Ontologies of Power: the Production of Disablement and Emancipatory Disability Politics in Britain

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Britain’s Disabled People’s Movement (DPM) arose from the legitimacy crisis of a mass, professional-led, wave of disability activism which dominated social policy discussions between the late 1950s and early 1970s. Frustrated by these campaigns’ failures, and the domination of able-bodied ‘experts’ over disabled people in them; this self-organised movement of disabled people turned to new models of community inclusion and self-directed living. Recent scholarship (Hunt: 2019) identifies two competing tendencies in the DPM; each positing a distinct ontology of power in its formulation of disability as a social category. The first, liberationist, tendency was committed to ontological individualism; grounding oppression in the beliefs and actions of non-disabled people – metastasised by markets, state institutions, and judiciaries. Functional difference is posited a natural and neutral aspect of human existence, whose benign status is obscured by majoritarian intolerance. The second, emancipationist trend (spearheaded by Judy and Paul Hunt, Liz and Vic Finkelstein, and Dick Leaman), attempted to organise a collectivist response based on grassroots power to secure disabled people’s integration into the working class movement, and the latter’s democratisation through anti-statist and anti-paternalist commitments.
This paper outlines the emancipatory trend’s critiques of capitalism and of mainstream, individualist disability politics, focussing on their social-ontological account of disablement as an operation of economic and institutional power. I locate the core of emancipatonist theory in three ‘planks’ of its social analysis:
-an analysis of disability as ‘a capitalist by-product’, anchored by socially-necessary labour time and the formal subsumption of social reproduction – expressed as a ‘paradox’ of abjection distinguishing disabled people from the social mainstream (UPIAS: 2022 [1981]);
-the identification of the ‘disability industry’ (the state/para-state’s management of disablement) and self-organised disabled people as collective agents capable of reifying, transforming, or sublating this social position (Davis: 1993a; 1993b; Leaman: 2022 [1990]);
-a critique of juridical approaches to equality, grounded in objections to the false equivalence between subject-positions presumed by legal frameworks (Finkelstein: 2000; 2008).
Against readings that this tendency bifurcated functional difference into natural ‘impairments’ of the body or mind, and socially constructed ‘disablement’ as an arbitrary form of exclusion and domination (c.f. Shakespeare & Watson: 2001; Goodly, Szarota & Wolowicz: 2020), I argue that emancipationists conceptualised disablement as a fractious and unsettled phenomenon of capitalism’s unfolding. For emancipationists, forms of bodily/mental difference inferring disablement are produced and defined by struggles at the point of production and their outcomes (imperialism, poverty, distributions of leverage); while those whose difference is already constructed are emmeshed in institutional and reproductive struggles whose divergence from, or convergence with, other liberation projects depends on the dynamic interaction of diverse social phenomena and social movement strategy.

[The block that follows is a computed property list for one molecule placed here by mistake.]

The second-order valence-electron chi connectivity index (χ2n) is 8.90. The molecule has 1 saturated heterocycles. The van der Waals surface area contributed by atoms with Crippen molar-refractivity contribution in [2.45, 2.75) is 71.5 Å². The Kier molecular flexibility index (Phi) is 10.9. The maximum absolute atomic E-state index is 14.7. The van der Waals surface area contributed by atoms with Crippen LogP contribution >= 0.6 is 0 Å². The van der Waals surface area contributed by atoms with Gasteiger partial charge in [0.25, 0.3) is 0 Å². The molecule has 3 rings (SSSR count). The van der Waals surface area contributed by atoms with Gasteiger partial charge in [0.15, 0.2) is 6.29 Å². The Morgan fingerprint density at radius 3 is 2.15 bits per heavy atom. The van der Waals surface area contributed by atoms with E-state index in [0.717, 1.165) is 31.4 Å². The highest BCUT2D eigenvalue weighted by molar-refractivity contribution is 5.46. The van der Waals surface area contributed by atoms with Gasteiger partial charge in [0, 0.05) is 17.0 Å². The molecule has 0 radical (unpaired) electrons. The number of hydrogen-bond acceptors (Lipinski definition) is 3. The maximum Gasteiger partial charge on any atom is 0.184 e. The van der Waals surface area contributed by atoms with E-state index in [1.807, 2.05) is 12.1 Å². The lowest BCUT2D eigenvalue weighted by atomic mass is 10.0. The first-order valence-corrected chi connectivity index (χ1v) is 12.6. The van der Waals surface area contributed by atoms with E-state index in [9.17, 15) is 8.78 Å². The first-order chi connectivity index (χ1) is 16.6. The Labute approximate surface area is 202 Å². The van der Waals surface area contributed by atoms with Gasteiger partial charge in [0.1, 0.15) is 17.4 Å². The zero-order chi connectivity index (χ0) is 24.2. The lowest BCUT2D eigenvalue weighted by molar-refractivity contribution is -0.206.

Original languageEnglish
Publication statusPublished - 18 Apr 2024
EventCentral European University: Annual Doctoral Conference - Central European University, Vienna, Austria
Duration: 17 Apr 202419 Apr 2024


ConferenceCentral European University: Annual Doctoral Conference
Abbreviated titleCEU-ADC
OtherThe Annual Doctoral Conference provides a professional, supportive, and international environment for PhD students and early career researchers in various fields of the humanities and social sciences to discuss their works in progress, establish formal or informal networks, and initiate future collaborative research. The aim is to share our understanding of power through different disciplinary perspectives and methodologies by discussing research and practice in terms of institutional, colonial, racialized, gendered, economic, behavioural, or biopolitical power, amongst others.
Internet address


  • disability
  • Social Ontology
  • Social Movements
  • Capitalism
  • Union of the Physically Impaired Against Segregation


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